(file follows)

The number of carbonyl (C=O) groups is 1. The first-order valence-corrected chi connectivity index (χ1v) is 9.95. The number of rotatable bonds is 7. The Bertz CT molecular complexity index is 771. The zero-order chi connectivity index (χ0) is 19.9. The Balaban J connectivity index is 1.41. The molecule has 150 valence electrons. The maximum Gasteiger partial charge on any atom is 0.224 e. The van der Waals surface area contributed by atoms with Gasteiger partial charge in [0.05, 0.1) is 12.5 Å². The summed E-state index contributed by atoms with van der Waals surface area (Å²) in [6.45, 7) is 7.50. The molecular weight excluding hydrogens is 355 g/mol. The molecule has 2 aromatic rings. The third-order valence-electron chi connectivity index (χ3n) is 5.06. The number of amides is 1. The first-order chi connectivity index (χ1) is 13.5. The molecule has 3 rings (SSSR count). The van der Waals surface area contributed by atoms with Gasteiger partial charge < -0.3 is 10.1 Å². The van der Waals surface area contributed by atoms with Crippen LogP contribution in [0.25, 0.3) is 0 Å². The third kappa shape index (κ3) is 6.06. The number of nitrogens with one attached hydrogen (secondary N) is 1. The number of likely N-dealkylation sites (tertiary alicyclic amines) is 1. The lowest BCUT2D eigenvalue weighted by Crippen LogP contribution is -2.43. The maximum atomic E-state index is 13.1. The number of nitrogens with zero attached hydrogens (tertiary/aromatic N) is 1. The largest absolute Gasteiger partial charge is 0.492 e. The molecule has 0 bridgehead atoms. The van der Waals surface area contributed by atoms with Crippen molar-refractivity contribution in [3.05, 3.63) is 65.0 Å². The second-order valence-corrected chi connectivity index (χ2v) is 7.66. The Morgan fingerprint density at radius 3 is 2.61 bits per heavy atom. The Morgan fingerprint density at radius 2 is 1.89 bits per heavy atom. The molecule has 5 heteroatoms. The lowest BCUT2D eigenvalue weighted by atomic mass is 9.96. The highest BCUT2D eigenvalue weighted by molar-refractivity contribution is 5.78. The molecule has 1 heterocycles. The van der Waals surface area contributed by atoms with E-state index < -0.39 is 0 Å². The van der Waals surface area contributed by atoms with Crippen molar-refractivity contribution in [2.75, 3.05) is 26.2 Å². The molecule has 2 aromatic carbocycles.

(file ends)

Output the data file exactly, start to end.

The number of carbonyl (C=O) groups is 1. The first-order valence-corrected chi connectivity index (χ1v) is 9.95. The number of rotatable bonds is 7. The Bertz CT molecular complexity index is 771. The zero-order chi connectivity index (χ0) is 19.9. The Balaban J connectivity index is 1.41. The molecule has 150 valence electrons. The maximum Gasteiger partial charge on any atom is 0.224 e. The van der Waals surface area contributed by atoms with Gasteiger partial charge in [0.05, 0.1) is 12.5 Å². The summed E-state index contributed by atoms with van der Waals surface area (Å²) in [6.45, 7) is 7.50. The molecular weight excluding hydrogens is 355 g/mol. The molecule has 2 aromatic rings. The third-order valence-electron chi connectivity index (χ3n) is 5.06. The number of amides is 1. The first-order chi connectivity index (χ1) is 13.5. The molecule has 3 rings (SSSR count). The van der Waals surface area contributed by atoms with Gasteiger partial charge < -0.3 is 10.1 Å². The van der Waals surface area contributed by atoms with Crippen LogP contribution in [0.25, 0.3) is 0 Å². The third kappa shape index (κ3) is 6.06. The number of nitrogens with one attached hydrogen (secondary N) is 1. The number of likely N-dealkylation sites (tertiary alicyclic amines) is 1. The lowest BCUT2D eigenvalue weighted by Crippen LogP contribution is -2.43. The maximum atomic E-state index is 13.1. The number of nitrogens with zero attached hydrogens (tertiary/aromatic N) is 1. The largest absolute Gasteiger partial charge is 0.492 e. The molecule has 0 bridgehead atoms. The van der Waals surface area contributed by atoms with Crippen molar-refractivity contribution in [3.05, 3.63) is 65.0 Å². The second-order valence-corrected chi connectivity index (χ2v) is 7.66. The Morgan fingerprint density at radius 3 is 2.61 bits per heavy atom. The Morgan fingerprint density at radius 2 is 1.89 bits per heavy atom. The molecule has 5 heteroatoms. The lowest BCUT2D eigenvalue weighted by atomic mass is 9.96. The highest BCUT2D eigenvalue weighted by molar-refractivity contribution is 5.78. The molecule has 1 heterocycles. The van der Waals surface area contributed by atoms with E-state index < -0.39 is 0 Å². The van der Waals surface area contributed by atoms with Crippen molar-refractivity contribution in [2.75, 3.05) is 26.2 Å². The molecule has 2 aromatic carbocycles.